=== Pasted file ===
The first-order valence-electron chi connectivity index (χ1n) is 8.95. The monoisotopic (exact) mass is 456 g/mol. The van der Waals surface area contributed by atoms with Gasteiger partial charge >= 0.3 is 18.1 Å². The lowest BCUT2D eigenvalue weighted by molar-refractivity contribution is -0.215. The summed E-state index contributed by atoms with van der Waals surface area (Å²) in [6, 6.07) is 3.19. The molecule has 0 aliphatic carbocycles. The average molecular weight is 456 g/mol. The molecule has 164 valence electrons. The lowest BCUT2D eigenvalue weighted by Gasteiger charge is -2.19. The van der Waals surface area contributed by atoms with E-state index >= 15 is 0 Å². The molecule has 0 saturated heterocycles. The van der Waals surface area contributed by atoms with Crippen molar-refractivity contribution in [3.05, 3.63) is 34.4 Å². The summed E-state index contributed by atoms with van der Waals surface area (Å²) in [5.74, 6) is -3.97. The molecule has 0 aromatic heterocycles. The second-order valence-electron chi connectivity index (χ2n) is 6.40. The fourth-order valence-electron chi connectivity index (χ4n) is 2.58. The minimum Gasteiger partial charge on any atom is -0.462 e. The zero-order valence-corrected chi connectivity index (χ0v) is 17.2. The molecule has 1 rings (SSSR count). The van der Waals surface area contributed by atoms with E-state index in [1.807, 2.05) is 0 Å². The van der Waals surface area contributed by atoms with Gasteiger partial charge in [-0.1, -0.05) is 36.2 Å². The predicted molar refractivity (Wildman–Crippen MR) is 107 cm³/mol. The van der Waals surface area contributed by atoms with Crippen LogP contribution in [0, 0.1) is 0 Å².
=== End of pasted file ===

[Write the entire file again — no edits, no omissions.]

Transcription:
The first-order valence-electron chi connectivity index (χ1n) is 8.95. The monoisotopic (exact) mass is 456 g/mol. The van der Waals surface area contributed by atoms with Gasteiger partial charge >= 0.3 is 18.1 Å². The lowest BCUT2D eigenvalue weighted by molar-refractivity contribution is -0.215. The summed E-state index contributed by atoms with van der Waals surface area (Å²) in [6, 6.07) is 3.19. The molecule has 0 aliphatic carbocycles. The average molecular weight is 456 g/mol. The molecule has 164 valence electrons. The lowest BCUT2D eigenvalue weighted by Gasteiger charge is -2.19. The van der Waals surface area contributed by atoms with E-state index >= 15 is 0 Å². The molecule has 0 saturated heterocycles. The van der Waals surface area contributed by atoms with Crippen molar-refractivity contribution in [3.05, 3.63) is 34.4 Å². The summed E-state index contributed by atoms with van der Waals surface area (Å²) in [5.74, 6) is -3.97. The molecule has 0 aromatic heterocycles. The second-order valence-electron chi connectivity index (χ2n) is 6.40. The fourth-order valence-electron chi connectivity index (χ4n) is 2.58. The minimum Gasteiger partial charge on any atom is -0.462 e. The zero-order valence-corrected chi connectivity index (χ0v) is 17.2. The molecule has 1 rings (SSSR count). The van der Waals surface area contributed by atoms with E-state index in [1.807, 2.05) is 0 Å². The van der Waals surface area contributed by atoms with Gasteiger partial charge in [-0.1, -0.05) is 36.2 Å². The predicted molar refractivity (Wildman–Crippen MR) is 107 cm³/mol. The van der Waals surface area contributed by atoms with Crippen LogP contribution in [0, 0.1) is 0 Å².